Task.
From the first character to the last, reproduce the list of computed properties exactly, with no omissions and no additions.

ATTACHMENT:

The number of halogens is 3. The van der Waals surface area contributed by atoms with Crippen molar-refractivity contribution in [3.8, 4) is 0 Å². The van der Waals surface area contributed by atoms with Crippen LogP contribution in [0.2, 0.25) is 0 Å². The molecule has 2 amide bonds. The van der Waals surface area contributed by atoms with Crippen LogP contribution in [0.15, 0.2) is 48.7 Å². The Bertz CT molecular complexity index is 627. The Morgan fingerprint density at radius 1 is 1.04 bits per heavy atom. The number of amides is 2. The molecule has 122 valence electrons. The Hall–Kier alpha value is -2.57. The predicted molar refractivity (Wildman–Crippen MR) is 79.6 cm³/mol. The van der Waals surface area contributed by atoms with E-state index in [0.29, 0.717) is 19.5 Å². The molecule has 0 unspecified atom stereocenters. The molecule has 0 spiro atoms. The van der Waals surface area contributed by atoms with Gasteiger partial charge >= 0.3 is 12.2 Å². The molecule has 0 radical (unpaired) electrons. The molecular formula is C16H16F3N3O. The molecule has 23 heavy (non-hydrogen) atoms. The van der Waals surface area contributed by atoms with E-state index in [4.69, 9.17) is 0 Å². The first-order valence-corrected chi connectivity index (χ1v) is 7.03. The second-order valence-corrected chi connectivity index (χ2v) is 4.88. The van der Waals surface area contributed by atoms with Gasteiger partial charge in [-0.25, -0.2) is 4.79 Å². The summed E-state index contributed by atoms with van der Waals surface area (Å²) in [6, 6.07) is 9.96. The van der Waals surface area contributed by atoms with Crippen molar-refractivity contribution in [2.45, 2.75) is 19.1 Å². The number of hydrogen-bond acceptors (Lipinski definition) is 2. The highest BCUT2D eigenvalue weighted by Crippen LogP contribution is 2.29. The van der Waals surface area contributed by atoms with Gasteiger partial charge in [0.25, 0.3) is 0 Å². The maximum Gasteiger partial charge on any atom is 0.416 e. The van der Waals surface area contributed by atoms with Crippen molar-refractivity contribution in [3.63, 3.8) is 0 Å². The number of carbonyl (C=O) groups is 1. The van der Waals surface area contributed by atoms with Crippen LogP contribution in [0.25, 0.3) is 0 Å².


The number of halogens is 3. The van der Waals surface area contributed by atoms with Crippen molar-refractivity contribution in [3.8, 4) is 0 Å². The van der Waals surface area contributed by atoms with Crippen LogP contribution in [0.2, 0.25) is 0 Å². The molecule has 2 amide bonds. The van der Waals surface area contributed by atoms with Crippen LogP contribution in [0.15, 0.2) is 48.7 Å². The Bertz CT molecular complexity index is 627. The Morgan fingerprint density at radius 1 is 1.04 bits per heavy atom. The number of amides is 2. The molecule has 122 valence electrons. The Hall–Kier alpha value is -2.57. The predicted molar refractivity (Wildman–Crippen MR) is 79.6 cm³/mol. The van der Waals surface area contributed by atoms with E-state index in [0.29, 0.717) is 19.5 Å². The molecule has 0 unspecified atom stereocenters. The molecule has 0 spiro atoms. The van der Waals surface area contributed by atoms with Gasteiger partial charge >= 0.3 is 12.2 Å². The molecule has 0 radical (unpaired) electrons. The molecular formula is C16H16F3N3O. The molecule has 23 heavy (non-hydrogen) atoms. The van der Waals surface area contributed by atoms with E-state index in [4.69, 9.17) is 0 Å². The first-order valence-corrected chi connectivity index (χ1v) is 7.03. The second-order valence-corrected chi connectivity index (χ2v) is 4.88. The van der Waals surface area contributed by atoms with Gasteiger partial charge in [-0.25, -0.2) is 4.79 Å². The summed E-state index contributed by atoms with van der Waals surface area (Å²) in [6, 6.07) is 9.96. The van der Waals surface area contributed by atoms with Crippen molar-refractivity contribution in [2.45, 2.75) is 19.1 Å². The number of hydrogen-bond acceptors (Lipinski definition) is 2. The highest BCUT2D eigenvalue weighted by Crippen LogP contribution is 2.29. The van der Waals surface area contributed by atoms with Gasteiger partial charge in [0.25, 0.3) is 0 Å². The maximum Gasteiger partial charge on any atom is 0.416 e. The van der Waals surface area contributed by atoms with Crippen molar-refractivity contribution in [3.63, 3.8) is 0 Å². The number of carbonyl (C=O) groups is 1. The van der Waals surface area contributed by atoms with Crippen LogP contribution in [0.25, 0.3) is 0 Å².